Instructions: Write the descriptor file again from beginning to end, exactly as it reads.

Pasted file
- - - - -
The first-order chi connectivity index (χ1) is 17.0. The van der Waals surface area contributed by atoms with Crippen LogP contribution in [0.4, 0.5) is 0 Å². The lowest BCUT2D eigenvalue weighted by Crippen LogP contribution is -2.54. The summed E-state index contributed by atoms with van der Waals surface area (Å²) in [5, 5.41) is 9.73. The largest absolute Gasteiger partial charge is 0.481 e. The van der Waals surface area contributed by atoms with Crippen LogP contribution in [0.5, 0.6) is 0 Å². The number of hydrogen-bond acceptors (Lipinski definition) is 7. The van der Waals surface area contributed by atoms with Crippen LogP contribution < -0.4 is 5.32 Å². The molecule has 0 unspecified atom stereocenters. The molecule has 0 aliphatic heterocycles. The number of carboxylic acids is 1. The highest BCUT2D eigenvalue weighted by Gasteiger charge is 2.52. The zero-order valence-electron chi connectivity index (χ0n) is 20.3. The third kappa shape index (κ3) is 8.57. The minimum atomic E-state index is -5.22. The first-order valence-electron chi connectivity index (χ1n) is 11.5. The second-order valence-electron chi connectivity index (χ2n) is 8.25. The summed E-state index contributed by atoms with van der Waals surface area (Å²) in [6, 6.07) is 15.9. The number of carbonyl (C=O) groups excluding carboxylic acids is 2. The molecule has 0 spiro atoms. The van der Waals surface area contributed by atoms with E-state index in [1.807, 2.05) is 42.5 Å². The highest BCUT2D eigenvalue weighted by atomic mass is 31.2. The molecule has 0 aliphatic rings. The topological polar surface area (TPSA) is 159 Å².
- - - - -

The first-order chi connectivity index (χ1) is 17.0. The van der Waals surface area contributed by atoms with Crippen LogP contribution in [0.4, 0.5) is 0 Å². The lowest BCUT2D eigenvalue weighted by Crippen LogP contribution is -2.54. The summed E-state index contributed by atoms with van der Waals surface area (Å²) in [5, 5.41) is 9.73. The largest absolute Gasteiger partial charge is 0.481 e. The van der Waals surface area contributed by atoms with Crippen LogP contribution in [0.5, 0.6) is 0 Å². The number of hydrogen-bond acceptors (Lipinski definition) is 7. The van der Waals surface area contributed by atoms with Crippen LogP contribution < -0.4 is 5.32 Å². The molecule has 0 unspecified atom stereocenters. The molecule has 0 aliphatic heterocycles. The number of carboxylic acids is 1. The highest BCUT2D eigenvalue weighted by Gasteiger charge is 2.52. The zero-order valence-electron chi connectivity index (χ0n) is 20.3. The third kappa shape index (κ3) is 8.57. The minimum atomic E-state index is -5.22. The first-order valence-electron chi connectivity index (χ1n) is 11.5. The second-order valence-electron chi connectivity index (χ2n) is 8.25. The summed E-state index contributed by atoms with van der Waals surface area (Å²) in [6, 6.07) is 15.9. The number of carbonyl (C=O) groups excluding carboxylic acids is 2. The molecule has 0 spiro atoms. The van der Waals surface area contributed by atoms with E-state index in [1.807, 2.05) is 42.5 Å². The highest BCUT2D eigenvalue weighted by atomic mass is 31.2. The molecule has 0 aliphatic rings. The topological polar surface area (TPSA) is 159 Å².